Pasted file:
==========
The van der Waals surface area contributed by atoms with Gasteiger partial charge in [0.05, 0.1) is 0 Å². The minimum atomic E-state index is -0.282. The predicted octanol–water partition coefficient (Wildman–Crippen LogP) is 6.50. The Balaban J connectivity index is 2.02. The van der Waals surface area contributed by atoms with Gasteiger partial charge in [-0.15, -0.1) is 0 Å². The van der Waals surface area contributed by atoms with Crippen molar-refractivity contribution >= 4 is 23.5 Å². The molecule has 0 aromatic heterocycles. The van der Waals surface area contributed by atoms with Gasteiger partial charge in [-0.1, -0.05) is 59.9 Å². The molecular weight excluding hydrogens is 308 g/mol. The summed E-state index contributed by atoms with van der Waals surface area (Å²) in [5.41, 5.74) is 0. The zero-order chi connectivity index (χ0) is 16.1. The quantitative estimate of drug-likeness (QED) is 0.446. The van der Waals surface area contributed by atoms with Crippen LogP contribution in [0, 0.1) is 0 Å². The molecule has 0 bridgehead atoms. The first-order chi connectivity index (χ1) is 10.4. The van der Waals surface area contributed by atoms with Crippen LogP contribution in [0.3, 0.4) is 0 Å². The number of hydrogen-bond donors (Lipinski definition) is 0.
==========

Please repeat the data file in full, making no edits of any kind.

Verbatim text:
The van der Waals surface area contributed by atoms with Gasteiger partial charge in [0.05, 0.1) is 0 Å². The minimum atomic E-state index is -0.282. The predicted octanol–water partition coefficient (Wildman–Crippen LogP) is 6.50. The Balaban J connectivity index is 2.02. The van der Waals surface area contributed by atoms with Gasteiger partial charge in [-0.15, -0.1) is 0 Å². The van der Waals surface area contributed by atoms with Crippen molar-refractivity contribution >= 4 is 23.5 Å². The molecule has 0 aromatic heterocycles. The van der Waals surface area contributed by atoms with Gasteiger partial charge in [-0.1, -0.05) is 59.9 Å². The molecular weight excluding hydrogens is 308 g/mol. The summed E-state index contributed by atoms with van der Waals surface area (Å²) in [5.41, 5.74) is 0. The zero-order chi connectivity index (χ0) is 16.1. The quantitative estimate of drug-likeness (QED) is 0.446. The van der Waals surface area contributed by atoms with Crippen LogP contribution in [0, 0.1) is 0 Å². The molecule has 0 bridgehead atoms. The first-order chi connectivity index (χ1) is 10.4. The van der Waals surface area contributed by atoms with Crippen LogP contribution in [0.3, 0.4) is 0 Å². The number of hydrogen-bond donors (Lipinski definition) is 0.